Sermon for Trinity 25

I’m always impressed on snowy days by the members who go above and beyond to make it to church. I remember one day years ago, snow drifts had almost blocked the parking lot. A saintly old member was just grinding the tires on her Ford Taurus through the drift. I cheered her on from the front of the church as she finally broke through and managed to park and walk in without incident. Today, we had members from Glendo (30 miles to the north) and Hartville (up a small mountain past the purview of snowplows) make it through the ice and snow to hear the Word of God. And a rancher dug out of the drifts down by the river to arrive only a few minutes late. I really thought no one would hear my sermon, but attendance was pretty good, all things considered. Of course, snow meant a number of older members stayed in – as it should be. I’d rather see them in church next Sunday than in the hospital today. Here is the sermon from today, for those who couldn’t get out of the house, despite their good intentions.

Text is after the jump, but the audio is here:

Luther writes: For, thank God, today a child seven years old knows what the Church is, namely, the holy believers and lambs who hear the voice of their Shepherd.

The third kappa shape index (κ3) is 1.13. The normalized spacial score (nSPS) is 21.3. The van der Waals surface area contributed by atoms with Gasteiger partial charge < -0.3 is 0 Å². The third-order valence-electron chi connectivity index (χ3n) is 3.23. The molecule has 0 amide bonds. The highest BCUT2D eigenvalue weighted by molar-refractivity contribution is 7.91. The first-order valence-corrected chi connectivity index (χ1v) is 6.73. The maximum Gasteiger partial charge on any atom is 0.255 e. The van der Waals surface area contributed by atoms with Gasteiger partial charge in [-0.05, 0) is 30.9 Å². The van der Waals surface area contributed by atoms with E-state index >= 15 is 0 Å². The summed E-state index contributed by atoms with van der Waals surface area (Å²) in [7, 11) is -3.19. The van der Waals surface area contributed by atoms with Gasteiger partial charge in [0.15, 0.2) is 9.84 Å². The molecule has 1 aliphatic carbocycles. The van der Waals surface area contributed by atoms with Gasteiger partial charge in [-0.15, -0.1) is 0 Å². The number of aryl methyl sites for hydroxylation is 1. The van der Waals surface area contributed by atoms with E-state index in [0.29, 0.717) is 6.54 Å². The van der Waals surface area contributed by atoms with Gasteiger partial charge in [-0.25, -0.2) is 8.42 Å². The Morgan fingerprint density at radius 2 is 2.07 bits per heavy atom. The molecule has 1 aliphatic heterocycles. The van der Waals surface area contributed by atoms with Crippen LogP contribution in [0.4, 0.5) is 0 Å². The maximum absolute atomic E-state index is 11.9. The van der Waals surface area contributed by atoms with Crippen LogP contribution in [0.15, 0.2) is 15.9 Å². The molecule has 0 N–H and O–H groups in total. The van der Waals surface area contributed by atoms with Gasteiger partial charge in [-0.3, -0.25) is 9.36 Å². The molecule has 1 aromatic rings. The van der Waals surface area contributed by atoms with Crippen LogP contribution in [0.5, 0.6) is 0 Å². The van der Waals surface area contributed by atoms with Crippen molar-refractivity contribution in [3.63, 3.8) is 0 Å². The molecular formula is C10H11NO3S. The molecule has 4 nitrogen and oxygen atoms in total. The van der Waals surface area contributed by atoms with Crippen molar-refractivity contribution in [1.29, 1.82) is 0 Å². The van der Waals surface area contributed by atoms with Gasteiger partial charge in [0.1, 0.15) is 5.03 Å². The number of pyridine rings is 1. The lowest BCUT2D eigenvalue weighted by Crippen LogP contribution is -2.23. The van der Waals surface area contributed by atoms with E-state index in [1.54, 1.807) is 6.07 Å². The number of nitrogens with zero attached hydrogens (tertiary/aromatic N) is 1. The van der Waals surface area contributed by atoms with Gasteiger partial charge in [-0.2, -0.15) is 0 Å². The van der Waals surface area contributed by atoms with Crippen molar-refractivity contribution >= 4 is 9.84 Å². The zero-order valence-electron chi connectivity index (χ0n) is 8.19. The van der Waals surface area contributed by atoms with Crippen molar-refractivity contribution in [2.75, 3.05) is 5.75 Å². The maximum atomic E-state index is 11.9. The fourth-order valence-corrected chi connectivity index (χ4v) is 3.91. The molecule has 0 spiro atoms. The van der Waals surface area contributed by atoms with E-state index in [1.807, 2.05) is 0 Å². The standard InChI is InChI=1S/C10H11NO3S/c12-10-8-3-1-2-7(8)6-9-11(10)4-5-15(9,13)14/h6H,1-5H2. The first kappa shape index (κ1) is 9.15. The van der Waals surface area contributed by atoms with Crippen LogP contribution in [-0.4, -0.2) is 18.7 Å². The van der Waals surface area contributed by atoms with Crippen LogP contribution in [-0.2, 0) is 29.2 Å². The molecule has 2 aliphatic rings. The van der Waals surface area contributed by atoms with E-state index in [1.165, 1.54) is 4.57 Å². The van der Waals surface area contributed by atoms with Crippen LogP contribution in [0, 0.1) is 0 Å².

Elsewhere he writes: I believe that there is upon earth a little holy flock and congregation of pure saints, under one head, Christ, called together by the Holy Ghost in one faith, one mind, and understanding, with manifold gifts, yet agreeing in love, without sects or schisms. I am also a part and member of the same, a sharer and joint owner of all the goods it possesses, brought to it and incorporated into it by the Holy Ghost by having heard and continuing to hear the Word of God, which is the beginning of entering it.

Luther often compared the church to a little flock – of course that’s how scripture describes it as well. “The Lord is my shepherd, I shall not want.” Jesus says:

I am the good shepherd. The good shepherd lays down his life for the sheep. He who is a hired hand and not a shepherd, who does not own the sheep, sees the wolf coming and leaves the sheep and flees, and the wolf snatches them and scatters them…

A little flock, but a flock under siege. The Good Shepherd is one of the most comforting images in Scripture. If it ended with the words “snatched and scattered”, we would be terrified. That’s why Jesus immediately adds: I am the good shepherd. I know my own and my own know me… and I lay down my life for the sheep.

Jesus protects us from the wolf – even at the cost of his life. But the flock is small, the sheep easily frightened and scattered by the wolf. If not for the Shepherd taking care of us, we would have no hope at all.